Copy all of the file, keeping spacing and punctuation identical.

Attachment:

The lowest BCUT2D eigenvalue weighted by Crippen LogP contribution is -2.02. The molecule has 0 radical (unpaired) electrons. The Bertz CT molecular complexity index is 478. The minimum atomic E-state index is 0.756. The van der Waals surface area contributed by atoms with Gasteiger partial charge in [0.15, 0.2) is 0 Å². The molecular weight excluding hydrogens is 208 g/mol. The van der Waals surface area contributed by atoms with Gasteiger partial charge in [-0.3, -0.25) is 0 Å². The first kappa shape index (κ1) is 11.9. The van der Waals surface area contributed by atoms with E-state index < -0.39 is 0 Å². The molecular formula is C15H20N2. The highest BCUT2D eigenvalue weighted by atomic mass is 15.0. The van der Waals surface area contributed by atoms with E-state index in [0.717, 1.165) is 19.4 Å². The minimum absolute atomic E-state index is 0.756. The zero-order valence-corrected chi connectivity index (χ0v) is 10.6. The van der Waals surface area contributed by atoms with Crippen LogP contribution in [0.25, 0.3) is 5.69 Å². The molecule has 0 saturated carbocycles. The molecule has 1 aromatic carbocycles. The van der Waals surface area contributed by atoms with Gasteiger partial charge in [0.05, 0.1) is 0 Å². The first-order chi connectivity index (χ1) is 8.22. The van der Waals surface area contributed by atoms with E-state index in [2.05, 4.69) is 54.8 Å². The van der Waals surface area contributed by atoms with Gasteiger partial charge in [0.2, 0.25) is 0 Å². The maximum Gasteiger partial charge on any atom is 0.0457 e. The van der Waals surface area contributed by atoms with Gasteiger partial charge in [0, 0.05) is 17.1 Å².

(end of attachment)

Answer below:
The lowest BCUT2D eigenvalue weighted by Crippen LogP contribution is -2.02. The molecule has 0 radical (unpaired) electrons. The Bertz CT molecular complexity index is 478. The minimum atomic E-state index is 0.756. The van der Waals surface area contributed by atoms with Gasteiger partial charge in [0.15, 0.2) is 0 Å². The molecular weight excluding hydrogens is 208 g/mol. The van der Waals surface area contributed by atoms with Gasteiger partial charge in [-0.3, -0.25) is 0 Å². The first kappa shape index (κ1) is 11.9. The van der Waals surface area contributed by atoms with E-state index < -0.39 is 0 Å². The molecular formula is C15H20N2. The highest BCUT2D eigenvalue weighted by atomic mass is 15.0. The van der Waals surface area contributed by atoms with E-state index in [0.717, 1.165) is 19.4 Å². The minimum absolute atomic E-state index is 0.756. The zero-order valence-corrected chi connectivity index (χ0v) is 10.6. The van der Waals surface area contributed by atoms with Crippen LogP contribution in [0.25, 0.3) is 5.69 Å². The molecule has 0 saturated carbocycles. The molecule has 1 aromatic carbocycles. The van der Waals surface area contributed by atoms with Gasteiger partial charge in [0.05, 0.1) is 0 Å². The first-order chi connectivity index (χ1) is 8.22. The van der Waals surface area contributed by atoms with E-state index in [2.05, 4.69) is 54.8 Å². The van der Waals surface area contributed by atoms with Gasteiger partial charge in [0.2, 0.25) is 0 Å². The maximum Gasteiger partial charge on any atom is 0.0457 e. The van der Waals surface area contributed by atoms with Gasteiger partial charge in [0, 0.05) is 17.1 Å².